What is Radical in Neoliberal-Nationalist South Africa?

Patrick Bond, University of KwaZulu-Natal, published “What is Radical in Neoliberal-Nationalist South Africa?” in the September 2011 issue of the Review of Radical Political Economics.

The introduction:

South Africa has rich, robust radical traditions and over the last two decades I have seen these extended, deepened, and widened. In late 2011 at the Durban world climate summit known as the Conference of the Parties 17 (COP17), they will ground a formidable anti-capitalist critique of elite market environmentalism. Some of this confidence comes from defeating racial apartheid, although what we term “class apartheid” soon set in during the presidency of Nelson Mandela.

Across a variety of sectors, this condition generated strong Polanyian double-movement reactions, I argue in this essay. South African bottom-up experiences fighting the dominant governing ideology of neoliberal nationalism confirm the need to delink global corporations from determinations of social welfare, to decommodify basic goods and services, to rebuild public sector capacities, and to ensure that the state is run by a political party with genuine accountability to its poor and working-class constituents, exhibiting the consciousness of environmental, gender, and racial justice.

For more information on this topic:

In August 2011, David Barkin interviewed Patrick Bond about his article. Please click here to listen to this podcast.

If you would like to hear the other podcast on the Review of Radical Political Economics‘ website, please follow this link.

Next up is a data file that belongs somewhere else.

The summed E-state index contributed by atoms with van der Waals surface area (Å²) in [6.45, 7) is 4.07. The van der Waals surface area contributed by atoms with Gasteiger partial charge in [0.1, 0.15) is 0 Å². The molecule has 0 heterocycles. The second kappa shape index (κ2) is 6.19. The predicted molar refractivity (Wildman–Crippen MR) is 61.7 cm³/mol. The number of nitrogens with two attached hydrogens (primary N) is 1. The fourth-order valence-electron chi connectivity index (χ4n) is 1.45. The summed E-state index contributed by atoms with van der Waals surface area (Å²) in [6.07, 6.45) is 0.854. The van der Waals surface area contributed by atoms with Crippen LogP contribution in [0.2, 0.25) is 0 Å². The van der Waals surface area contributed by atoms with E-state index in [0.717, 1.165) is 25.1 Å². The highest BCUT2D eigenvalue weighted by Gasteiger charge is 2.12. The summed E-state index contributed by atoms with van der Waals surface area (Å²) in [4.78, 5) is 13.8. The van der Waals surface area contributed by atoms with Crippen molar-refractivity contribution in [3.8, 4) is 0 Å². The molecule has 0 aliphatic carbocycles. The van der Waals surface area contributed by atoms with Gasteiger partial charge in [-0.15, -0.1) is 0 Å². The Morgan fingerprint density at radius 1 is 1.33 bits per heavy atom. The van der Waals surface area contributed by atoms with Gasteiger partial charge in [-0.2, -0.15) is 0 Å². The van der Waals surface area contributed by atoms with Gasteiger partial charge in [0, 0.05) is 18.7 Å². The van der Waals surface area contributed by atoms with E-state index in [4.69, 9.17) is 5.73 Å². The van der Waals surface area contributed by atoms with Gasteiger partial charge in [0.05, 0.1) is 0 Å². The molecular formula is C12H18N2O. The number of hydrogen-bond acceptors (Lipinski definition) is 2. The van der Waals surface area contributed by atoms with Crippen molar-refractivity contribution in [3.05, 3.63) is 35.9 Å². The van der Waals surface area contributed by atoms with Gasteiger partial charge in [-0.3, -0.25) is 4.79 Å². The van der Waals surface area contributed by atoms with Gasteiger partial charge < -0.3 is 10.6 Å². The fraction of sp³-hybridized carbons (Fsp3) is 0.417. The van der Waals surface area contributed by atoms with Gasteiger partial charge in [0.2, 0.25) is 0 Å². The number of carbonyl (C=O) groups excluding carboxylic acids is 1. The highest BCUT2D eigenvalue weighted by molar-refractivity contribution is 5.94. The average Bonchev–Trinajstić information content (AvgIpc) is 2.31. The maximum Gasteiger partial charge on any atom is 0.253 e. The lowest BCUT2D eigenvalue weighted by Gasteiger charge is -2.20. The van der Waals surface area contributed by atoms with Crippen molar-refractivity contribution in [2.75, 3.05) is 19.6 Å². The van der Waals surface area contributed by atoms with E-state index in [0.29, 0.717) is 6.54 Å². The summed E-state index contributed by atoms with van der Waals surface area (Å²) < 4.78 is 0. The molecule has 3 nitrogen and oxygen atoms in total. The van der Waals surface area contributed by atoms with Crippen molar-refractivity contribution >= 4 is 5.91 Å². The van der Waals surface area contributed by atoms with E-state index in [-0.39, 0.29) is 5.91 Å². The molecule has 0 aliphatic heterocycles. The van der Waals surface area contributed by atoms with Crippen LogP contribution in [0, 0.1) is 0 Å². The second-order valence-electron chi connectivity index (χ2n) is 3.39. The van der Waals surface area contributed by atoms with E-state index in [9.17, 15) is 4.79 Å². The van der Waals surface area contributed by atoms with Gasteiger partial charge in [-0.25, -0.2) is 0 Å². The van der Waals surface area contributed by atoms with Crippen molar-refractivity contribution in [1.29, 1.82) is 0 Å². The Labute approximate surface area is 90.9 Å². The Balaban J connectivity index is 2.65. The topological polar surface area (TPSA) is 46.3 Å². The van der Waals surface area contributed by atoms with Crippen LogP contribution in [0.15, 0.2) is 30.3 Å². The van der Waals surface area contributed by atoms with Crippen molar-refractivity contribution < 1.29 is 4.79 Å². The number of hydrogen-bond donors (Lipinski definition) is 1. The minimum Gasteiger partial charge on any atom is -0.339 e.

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About Cynthia Nalevanko, Senior Editor, SAGE Publishing

Founded in 1965, SAGE is the world’s leading independent academic and professional publisher. Known for our commitment to quality and innovation, SAGE has helped inform and educate a global community of scholars, practitioners, researchers, and students across a broad range of subject areas. With over 1500 employees globally from principal offices in Los Angeles, London, New Delhi, Singapore, Washington DC, and Melburne, our publishing program includes more than 1000 journals and over 900 books, reference works and databases a year in business, humanities, social sciences, science, technology and medicine. Believing passionately that engaged scholarship lies at the heart of any healthy society and that education is intrinsically valuable, SAGE aims to be the world’s leading independent academic and professional publisher. This means playing a creative role in society by disseminating teaching and research on a global scale, the cornerstones of which are good, long-term relationships, a focus on our markets, and an ability to combine quality and innovation. Leading authors, editors and societies should feel that SAGE is their natural home: we believe in meeting the range of their needs, and in publishing the best of their work. We are a growing company, and our financial success comes from thinking creatively about our markets and actively responding to the needs of our customers.

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